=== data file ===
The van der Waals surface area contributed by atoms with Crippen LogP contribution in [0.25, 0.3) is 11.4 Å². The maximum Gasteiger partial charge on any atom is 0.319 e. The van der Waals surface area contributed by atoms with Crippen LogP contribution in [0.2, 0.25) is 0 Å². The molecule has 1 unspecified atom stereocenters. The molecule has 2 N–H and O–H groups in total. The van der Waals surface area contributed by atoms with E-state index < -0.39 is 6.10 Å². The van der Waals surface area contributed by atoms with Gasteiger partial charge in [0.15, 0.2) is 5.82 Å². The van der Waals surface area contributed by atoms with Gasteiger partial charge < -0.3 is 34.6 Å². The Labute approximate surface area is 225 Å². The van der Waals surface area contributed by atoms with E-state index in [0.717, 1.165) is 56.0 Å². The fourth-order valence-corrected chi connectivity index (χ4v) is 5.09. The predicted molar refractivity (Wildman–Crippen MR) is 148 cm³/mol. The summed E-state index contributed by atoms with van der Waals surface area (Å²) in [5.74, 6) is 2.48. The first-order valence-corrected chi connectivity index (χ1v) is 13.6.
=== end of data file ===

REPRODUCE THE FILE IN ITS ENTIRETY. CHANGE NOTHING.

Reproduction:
The van der Waals surface area contributed by atoms with Crippen LogP contribution in [0.25, 0.3) is 11.4 Å². The maximum Gasteiger partial charge on any atom is 0.319 e. The van der Waals surface area contributed by atoms with Crippen LogP contribution in [0.2, 0.25) is 0 Å². The molecule has 1 unspecified atom stereocenters. The molecule has 2 N–H and O–H groups in total. The van der Waals surface area contributed by atoms with E-state index < -0.39 is 6.10 Å². The van der Waals surface area contributed by atoms with Gasteiger partial charge in [0.15, 0.2) is 5.82 Å². The van der Waals surface area contributed by atoms with Gasteiger partial charge < -0.3 is 34.6 Å². The Labute approximate surface area is 225 Å². The van der Waals surface area contributed by atoms with E-state index in [0.717, 1.165) is 56.0 Å². The fourth-order valence-corrected chi connectivity index (χ4v) is 5.09. The predicted molar refractivity (Wildman–Crippen MR) is 148 cm³/mol. The summed E-state index contributed by atoms with van der Waals surface area (Å²) in [5.74, 6) is 2.48. The first-order valence-corrected chi connectivity index (χ1v) is 13.6.